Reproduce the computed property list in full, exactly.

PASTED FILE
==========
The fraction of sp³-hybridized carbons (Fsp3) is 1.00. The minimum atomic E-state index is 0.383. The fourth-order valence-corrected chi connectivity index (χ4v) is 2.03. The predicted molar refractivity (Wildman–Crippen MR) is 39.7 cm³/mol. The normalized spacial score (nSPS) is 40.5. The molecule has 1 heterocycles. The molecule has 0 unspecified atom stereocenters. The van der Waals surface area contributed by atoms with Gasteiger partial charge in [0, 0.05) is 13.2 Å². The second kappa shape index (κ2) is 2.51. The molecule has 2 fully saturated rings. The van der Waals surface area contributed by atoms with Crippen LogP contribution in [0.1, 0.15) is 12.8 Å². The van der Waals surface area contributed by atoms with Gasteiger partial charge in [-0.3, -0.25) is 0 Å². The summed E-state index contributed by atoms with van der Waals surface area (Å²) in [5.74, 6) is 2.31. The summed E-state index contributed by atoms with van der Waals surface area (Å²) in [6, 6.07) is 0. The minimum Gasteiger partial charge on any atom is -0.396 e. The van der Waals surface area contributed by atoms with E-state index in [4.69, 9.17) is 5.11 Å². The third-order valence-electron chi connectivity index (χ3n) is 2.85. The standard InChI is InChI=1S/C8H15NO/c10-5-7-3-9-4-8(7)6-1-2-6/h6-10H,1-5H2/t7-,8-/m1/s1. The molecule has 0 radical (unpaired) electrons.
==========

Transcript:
The fraction of sp³-hybridized carbons (Fsp3) is 1.00. The minimum atomic E-state index is 0.383. The fourth-order valence-corrected chi connectivity index (χ4v) is 2.03. The predicted molar refractivity (Wildman–Crippen MR) is 39.7 cm³/mol. The normalized spacial score (nSPS) is 40.5. The molecule has 1 heterocycles. The molecule has 0 unspecified atom stereocenters. The van der Waals surface area contributed by atoms with Gasteiger partial charge in [0, 0.05) is 13.2 Å². The second kappa shape index (κ2) is 2.51. The molecule has 2 fully saturated rings. The van der Waals surface area contributed by atoms with Crippen LogP contribution in [0.1, 0.15) is 12.8 Å². The van der Waals surface area contributed by atoms with Gasteiger partial charge in [-0.3, -0.25) is 0 Å². The summed E-state index contributed by atoms with van der Waals surface area (Å²) in [5.74, 6) is 2.31. The summed E-state index contributed by atoms with van der Waals surface area (Å²) in [6, 6.07) is 0. The minimum Gasteiger partial charge on any atom is -0.396 e. The van der Waals surface area contributed by atoms with E-state index in [4.69, 9.17) is 5.11 Å². The third-order valence-electron chi connectivity index (χ3n) is 2.85. The standard InChI is InChI=1S/C8H15NO/c10-5-7-3-9-4-8(7)6-1-2-6/h6-10H,1-5H2/t7-,8-/m1/s1. The molecule has 0 radical (unpaired) electrons.